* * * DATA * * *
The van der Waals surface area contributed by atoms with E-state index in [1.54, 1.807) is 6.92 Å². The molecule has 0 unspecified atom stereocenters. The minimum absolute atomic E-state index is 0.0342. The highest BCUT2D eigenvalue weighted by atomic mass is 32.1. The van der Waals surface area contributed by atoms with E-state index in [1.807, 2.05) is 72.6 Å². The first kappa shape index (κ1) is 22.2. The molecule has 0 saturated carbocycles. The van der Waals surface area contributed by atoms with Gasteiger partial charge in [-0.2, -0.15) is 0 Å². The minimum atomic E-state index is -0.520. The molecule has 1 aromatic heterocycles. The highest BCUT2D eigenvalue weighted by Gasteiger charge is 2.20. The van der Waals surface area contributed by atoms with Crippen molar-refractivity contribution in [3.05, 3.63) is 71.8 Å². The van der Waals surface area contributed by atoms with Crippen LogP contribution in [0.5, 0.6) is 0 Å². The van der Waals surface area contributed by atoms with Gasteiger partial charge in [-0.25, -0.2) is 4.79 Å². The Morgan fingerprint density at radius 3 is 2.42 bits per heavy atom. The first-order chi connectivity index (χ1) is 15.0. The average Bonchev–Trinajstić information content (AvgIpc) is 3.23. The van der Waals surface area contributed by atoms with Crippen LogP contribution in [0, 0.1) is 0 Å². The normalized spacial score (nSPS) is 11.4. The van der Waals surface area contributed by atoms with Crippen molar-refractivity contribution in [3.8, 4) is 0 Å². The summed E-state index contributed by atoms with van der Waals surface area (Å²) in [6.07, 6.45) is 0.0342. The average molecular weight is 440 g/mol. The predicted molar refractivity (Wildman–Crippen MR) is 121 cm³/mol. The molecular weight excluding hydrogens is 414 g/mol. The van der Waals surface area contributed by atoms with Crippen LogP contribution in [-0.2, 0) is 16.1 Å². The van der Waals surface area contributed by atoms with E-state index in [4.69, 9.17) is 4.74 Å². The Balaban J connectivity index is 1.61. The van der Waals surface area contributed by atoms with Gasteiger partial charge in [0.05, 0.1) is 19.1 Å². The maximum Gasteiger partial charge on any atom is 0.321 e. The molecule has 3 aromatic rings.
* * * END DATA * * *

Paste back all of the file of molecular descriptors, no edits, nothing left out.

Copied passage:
The van der Waals surface area contributed by atoms with E-state index in [1.54, 1.807) is 6.92 Å². The molecule has 0 unspecified atom stereocenters. The minimum absolute atomic E-state index is 0.0342. The highest BCUT2D eigenvalue weighted by atomic mass is 32.1. The van der Waals surface area contributed by atoms with E-state index in [1.807, 2.05) is 72.6 Å². The first kappa shape index (κ1) is 22.2. The molecule has 0 saturated carbocycles. The van der Waals surface area contributed by atoms with Gasteiger partial charge in [-0.2, -0.15) is 0 Å². The minimum atomic E-state index is -0.520. The molecule has 1 aromatic heterocycles. The highest BCUT2D eigenvalue weighted by Gasteiger charge is 2.20. The van der Waals surface area contributed by atoms with Crippen molar-refractivity contribution in [3.05, 3.63) is 71.8 Å². The van der Waals surface area contributed by atoms with Crippen LogP contribution in [0.5, 0.6) is 0 Å². The van der Waals surface area contributed by atoms with Gasteiger partial charge in [-0.25, -0.2) is 4.79 Å². The Morgan fingerprint density at radius 3 is 2.42 bits per heavy atom. The first-order chi connectivity index (χ1) is 15.0. The average Bonchev–Trinajstić information content (AvgIpc) is 3.23. The van der Waals surface area contributed by atoms with Crippen LogP contribution in [0, 0.1) is 0 Å². The normalized spacial score (nSPS) is 11.4. The van der Waals surface area contributed by atoms with Crippen molar-refractivity contribution in [3.8, 4) is 0 Å². The summed E-state index contributed by atoms with van der Waals surface area (Å²) in [6.07, 6.45) is 0.0342. The average molecular weight is 440 g/mol. The predicted molar refractivity (Wildman–Crippen MR) is 121 cm³/mol. The molecular weight excluding hydrogens is 414 g/mol. The van der Waals surface area contributed by atoms with Crippen LogP contribution in [-0.2, 0) is 16.1 Å². The van der Waals surface area contributed by atoms with E-state index in [4.69, 9.17) is 4.74 Å². The Balaban J connectivity index is 1.61. The van der Waals surface area contributed by atoms with Gasteiger partial charge in [0.05, 0.1) is 19.1 Å². The maximum Gasteiger partial charge on any atom is 0.321 e. The molecule has 3 aromatic rings.